I don’t know much about Killing Joke. My greatest exposure to their catalog is covers here and there, most notably Metallica’s version of “The Wait,” but also from a recent review of Prong’s Songs From The Black Hole. Still, I think I can safely say that the band has barely changed their approach in their over 35 years of existence. Everything is a new world dystopia, from the threat of nuclear war to corporations ruling everything. It’s almost as if they’re thrilled with the current state of geopolitical affairs so that they can inveigh against it. It feels like the band had to exert all of their effort just to refrain from mentioning Thatcher.
Musically not much has changed either, as far as I can tell. If you loved Killing Joke in the 80’s and want to hear them recording on more modern equipment, then you’re in luck. If you want 57 minutes of verse-chorus-verse and no other song development, hey, it’s really you’re lucky day. Continuing with the theme I introduced in my previous review, you could fit over three full Unpluggeds into these ten tracks. I don’t dislike any on this record (though “War On Freedom” comes close), and I had it pegged at three clowns for most of my listening (in part I think because the last three tracks are 60% of the album’s Likes, though even those are too long), but in the end it’s too repetitive and too much of an effort to get through. Even cutting 10-12 minutes and getting it down to an old school LP length would have been an improvement, though probably not enough to get it any more than three clowns. While most of this is enjoyable, there’s virtually nothing that transcends or compels you to listen to it again.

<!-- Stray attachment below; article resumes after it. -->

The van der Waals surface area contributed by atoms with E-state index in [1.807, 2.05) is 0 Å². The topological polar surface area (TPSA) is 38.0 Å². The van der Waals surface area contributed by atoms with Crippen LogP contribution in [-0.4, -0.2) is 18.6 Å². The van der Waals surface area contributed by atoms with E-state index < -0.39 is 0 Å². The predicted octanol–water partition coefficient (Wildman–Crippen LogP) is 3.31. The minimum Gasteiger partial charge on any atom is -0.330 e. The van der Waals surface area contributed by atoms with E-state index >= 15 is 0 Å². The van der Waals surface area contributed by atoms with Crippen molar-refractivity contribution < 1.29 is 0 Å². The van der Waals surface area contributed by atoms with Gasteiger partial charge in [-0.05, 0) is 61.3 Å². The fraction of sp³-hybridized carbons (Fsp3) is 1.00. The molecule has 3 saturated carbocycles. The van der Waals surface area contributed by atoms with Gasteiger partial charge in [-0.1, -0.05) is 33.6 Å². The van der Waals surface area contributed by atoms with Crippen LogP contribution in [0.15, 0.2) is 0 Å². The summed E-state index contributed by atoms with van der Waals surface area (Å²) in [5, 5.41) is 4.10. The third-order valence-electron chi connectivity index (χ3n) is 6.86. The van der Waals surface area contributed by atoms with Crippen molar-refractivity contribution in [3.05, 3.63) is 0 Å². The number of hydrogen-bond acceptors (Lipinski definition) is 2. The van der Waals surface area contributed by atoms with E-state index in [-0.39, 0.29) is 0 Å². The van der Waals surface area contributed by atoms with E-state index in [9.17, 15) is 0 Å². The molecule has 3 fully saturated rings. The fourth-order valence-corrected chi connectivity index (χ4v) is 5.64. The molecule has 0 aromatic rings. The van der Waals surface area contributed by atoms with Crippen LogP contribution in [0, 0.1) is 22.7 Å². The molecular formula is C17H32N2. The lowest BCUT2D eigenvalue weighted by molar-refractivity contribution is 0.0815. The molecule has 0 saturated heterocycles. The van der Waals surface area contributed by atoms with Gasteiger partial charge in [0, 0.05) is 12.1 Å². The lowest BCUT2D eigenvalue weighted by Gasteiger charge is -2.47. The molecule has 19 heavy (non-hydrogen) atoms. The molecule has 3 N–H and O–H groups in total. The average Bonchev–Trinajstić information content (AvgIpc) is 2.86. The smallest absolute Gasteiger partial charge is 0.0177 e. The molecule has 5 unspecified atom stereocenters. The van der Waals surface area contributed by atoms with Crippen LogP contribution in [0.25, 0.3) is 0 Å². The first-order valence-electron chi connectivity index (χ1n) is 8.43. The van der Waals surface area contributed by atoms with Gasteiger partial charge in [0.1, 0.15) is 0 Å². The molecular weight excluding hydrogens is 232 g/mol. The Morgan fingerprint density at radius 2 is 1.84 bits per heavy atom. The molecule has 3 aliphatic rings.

Like: “Dawn Of The Hive,” “Euphoria,” “Delete,” “I Am The Virus,” “Into The Unknown”
Meh: “Autonomous Zone,” “New Cold War,” “New Jerusalem,” “War On Freedon,” “Big Buzz”
Song Notes: After the jump
- Autonomous Zone – too long
- Dawn Of The Hive – great sound
- New Cold War – it’s almost sweet that geopolitical tensions are high so that Killing Joke can go back to complaining about the dystopic world they have always inhabited
- Euphoria –
- New Jerusalem – the descending keys riff right after title sung is too repetitive
- War On Freedom – maybe the worst one. maybe Dislike
- Big Buzz – almost Like
- Delete – maybe the best and, in what seems to be a theme, the shortest at 5:00. I don’t think it’s that I like short songs better, or at least that’s not all of it. I think when a band has a really good song they know it doesn’t need to be extended. Notably, this would probably be Really Like if it was 3.5 minutes long.
- I Am The Virus
- Into The Unknown – probably either this or “Delete” are my faves